Los Angeles is a funny place. I’m a native and spend a lot of time simply strolling and cruising through the eclectic neighborhoods that comprise this melting pot of buzz and beauty. In my eyes, it’s gorgeous. All of it. Even the rough spots, even the smog, even the eerily-perfect manicured storefronts along Wilshire Blvd that no pigeon would think of ever passing over. But in my years here, one thought constantly comes to the forefront of my mind: while this city sometimes gets a bad rap, it’s mostly due to an idea of what it means to be “so L.A,” an idea captured by those who come here to be that idea. For those who wish to fit in and find that sweet spot of accepted existence, it’s almost as if the manifested idea of what defines success has become more important than the feeling of success itself.
After recently traveling across the country – different cities, time zones, climates, cultures – I’m starting to realize that this phenomenon isn’t locally exclusive. I’m starting to realize that we live in a time of displaced ambition; a world in which titles signify expertise and people are ambitious to have something: a job, a status, an experience, a moniker.
Our society, the under-50 set especially, has been pegged as notoriously lazy. And, maybe it’s the pragmatically positive spirit inside me, but I honestly don’t believe we live in a lazy world. Just because our meals are served up by salad bars and drive-thru windows, just because we can run our fingers over a few buttons and find the square root of 487(654753-78654)/84*, doesn’t mean we’re lazy. It means that the reality of our world adds up to all-access. It’s fast-paced and wide open and we’re in it. What’s missing is that magnetizing drive to figure out what can be done to make our biggest impact. It’s not lazy. It’s perfunctory.
It’s easier, more accessible, and way less scary to latch onto a predetermined route for success than act on what truly drives us at our core. And I’m not mad at it – I’m just sad. I’m sad because I know that we’re all born with something. We’re all born with a story to tell and a book to live on the shelf. To not let each chapter live and breathe and evolve and affect? What a shame.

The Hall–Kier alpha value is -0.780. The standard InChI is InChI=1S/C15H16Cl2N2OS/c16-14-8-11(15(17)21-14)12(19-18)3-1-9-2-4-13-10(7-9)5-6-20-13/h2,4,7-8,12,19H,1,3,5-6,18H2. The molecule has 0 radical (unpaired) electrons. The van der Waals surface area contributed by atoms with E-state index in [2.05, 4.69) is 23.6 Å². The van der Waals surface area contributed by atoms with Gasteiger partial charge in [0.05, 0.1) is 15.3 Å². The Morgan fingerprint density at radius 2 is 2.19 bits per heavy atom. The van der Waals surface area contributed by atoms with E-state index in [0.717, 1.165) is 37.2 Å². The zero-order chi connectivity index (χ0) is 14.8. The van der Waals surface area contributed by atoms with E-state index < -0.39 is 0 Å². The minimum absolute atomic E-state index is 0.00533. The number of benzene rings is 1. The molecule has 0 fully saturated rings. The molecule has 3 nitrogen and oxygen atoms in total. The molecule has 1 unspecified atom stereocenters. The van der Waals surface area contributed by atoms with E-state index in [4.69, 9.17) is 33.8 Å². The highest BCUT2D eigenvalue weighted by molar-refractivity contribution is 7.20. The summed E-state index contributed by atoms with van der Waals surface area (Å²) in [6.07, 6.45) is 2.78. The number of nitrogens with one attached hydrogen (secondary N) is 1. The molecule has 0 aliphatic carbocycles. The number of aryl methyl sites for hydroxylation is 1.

We have so many tools now to not only identify our place in the world but help navigate our progression through it. Twitter, Facebook, Linkedin, Instagram, Google+, etc. And I am not saying those are without value – because they are, without question, of immense value! What I am saying is that it gets tricky when we start to forget that behind all these vehicles is a living, breathing soul, with hopes and aspirations and a heart that gives a little tug every now and again as a reminder: I am here to lead the way, please don’t forget about me. Our subconscious minds have been programmed by our environment since birth to register certain things as good, bad, success, fail, and form what is really only a perception of who we are in relation to the world. So we forget that a resume is merely a sheet of paper, a Maserati is a piece of fancy metal, and the convenience of a title is not going to propel that conscious mind of ours that is only in control 2% of the time to challenge and change that other, familiar 98%. That subconscious majority defines what we perceive to be “successful.”
I see those who get caught up in the schemes and status symbols and I think, ‘you with your glow of peripheral satisfaction – you are so much more’. You are so much more than what you can be or what you can have. Tell me who you can be. And what you can do. Tell me your story, read me the chapters and make me sit on the edge. Plagiarism is illegal for a reason. Can’t you take the cue? It’s a bad sign when you can report your life on an Excel spreadsheet and that’s where it ends. I don’t want a timeline. I want a novel that tugs at my heart. Make me do something or feel something because you had the courage to do or feel it first. Isn’t that what we’re here for? To put what we’ve been given to use, daily?